(Editor’s Note: This is the sixth in a series of posts profiling the iSchool’s Library and Information Science faculty. Check out previous 7 Question posts with R. David Lankes, Renee F. Hill, Jill Hurst-Wahl, Jian Qin, and Marilyn Arnone) Barbara Stripling, or Barb, emanates both kindness and innate leadership. Her care for each student is reflected in her … Continued
Can I tell you why I’m so excited about Amazon’s Kindle Unlimited service? Because, aside from all my publications with academic presses and journals, I am an independent publisher. My book, Expect More, was published as a physical copy and digital copy through Amazon’s tools. What’s better, I’m automatically part of Kindle Unlimited, and maybe … Continued
Books Are Dead, Long Live The Book …so begins a David Streitfeld article in the December 1 edition of the New York Times. In the article, Mr. Streitfeld discusses the fact that the internet, disruptive to so many fields, has not changed the notion of the book. As a voracious reader, I think that’s a … Continued
I arrived at the Warehouse this weekend not knowing quite what to expect; I was looking forward to a day of conversation and preparing to create Little Free Libraries in Syracuse’s Near West Side. My head is still buzzing with ideas, hopes and designs for the project. The Syracuse Little Free Library Project is a collaboration between the School of Information Studies, the College of Visual & Performing Arts, and the Near West Side Initiative. As part of the interdisciplinary team on the project, I’m excited to be working with people outside of the iSchool, and those inside it too!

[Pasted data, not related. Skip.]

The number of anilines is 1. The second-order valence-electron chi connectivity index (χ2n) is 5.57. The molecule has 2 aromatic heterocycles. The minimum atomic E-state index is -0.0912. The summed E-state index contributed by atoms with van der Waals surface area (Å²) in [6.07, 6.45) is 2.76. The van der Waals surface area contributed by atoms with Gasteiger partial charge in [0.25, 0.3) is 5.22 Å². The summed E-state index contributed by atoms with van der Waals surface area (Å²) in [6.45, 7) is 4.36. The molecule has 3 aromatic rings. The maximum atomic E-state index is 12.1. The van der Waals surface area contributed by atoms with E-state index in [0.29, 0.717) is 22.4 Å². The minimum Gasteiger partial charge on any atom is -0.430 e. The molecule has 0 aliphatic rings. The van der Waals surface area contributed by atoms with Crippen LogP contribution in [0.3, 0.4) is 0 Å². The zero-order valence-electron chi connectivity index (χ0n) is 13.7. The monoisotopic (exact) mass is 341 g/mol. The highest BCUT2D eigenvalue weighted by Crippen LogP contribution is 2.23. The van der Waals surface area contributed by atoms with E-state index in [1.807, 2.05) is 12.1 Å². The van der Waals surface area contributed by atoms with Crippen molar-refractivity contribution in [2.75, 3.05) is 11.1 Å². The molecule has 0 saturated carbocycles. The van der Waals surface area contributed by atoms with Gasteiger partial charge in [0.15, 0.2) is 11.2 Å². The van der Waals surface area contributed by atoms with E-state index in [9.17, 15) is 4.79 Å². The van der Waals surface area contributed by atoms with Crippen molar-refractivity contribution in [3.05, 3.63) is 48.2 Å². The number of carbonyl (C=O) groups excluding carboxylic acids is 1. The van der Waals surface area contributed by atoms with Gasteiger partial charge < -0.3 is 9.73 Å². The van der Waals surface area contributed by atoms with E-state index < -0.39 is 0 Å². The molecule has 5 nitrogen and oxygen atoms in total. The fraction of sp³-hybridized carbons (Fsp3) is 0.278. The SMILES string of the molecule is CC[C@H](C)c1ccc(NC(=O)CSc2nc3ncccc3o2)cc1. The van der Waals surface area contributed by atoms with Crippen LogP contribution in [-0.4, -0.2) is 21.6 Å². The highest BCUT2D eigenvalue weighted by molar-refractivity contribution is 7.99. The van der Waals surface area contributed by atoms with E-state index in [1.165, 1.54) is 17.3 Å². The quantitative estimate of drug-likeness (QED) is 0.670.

In a previous post I talked about the practice of information design in terms of making decisions that influence the way information is identified, structured, displayed, accessed, stored, etc. This includes creating the user interfaces that enable people to interact with information systems. I’d like to share five books that I believe are important reading … Continued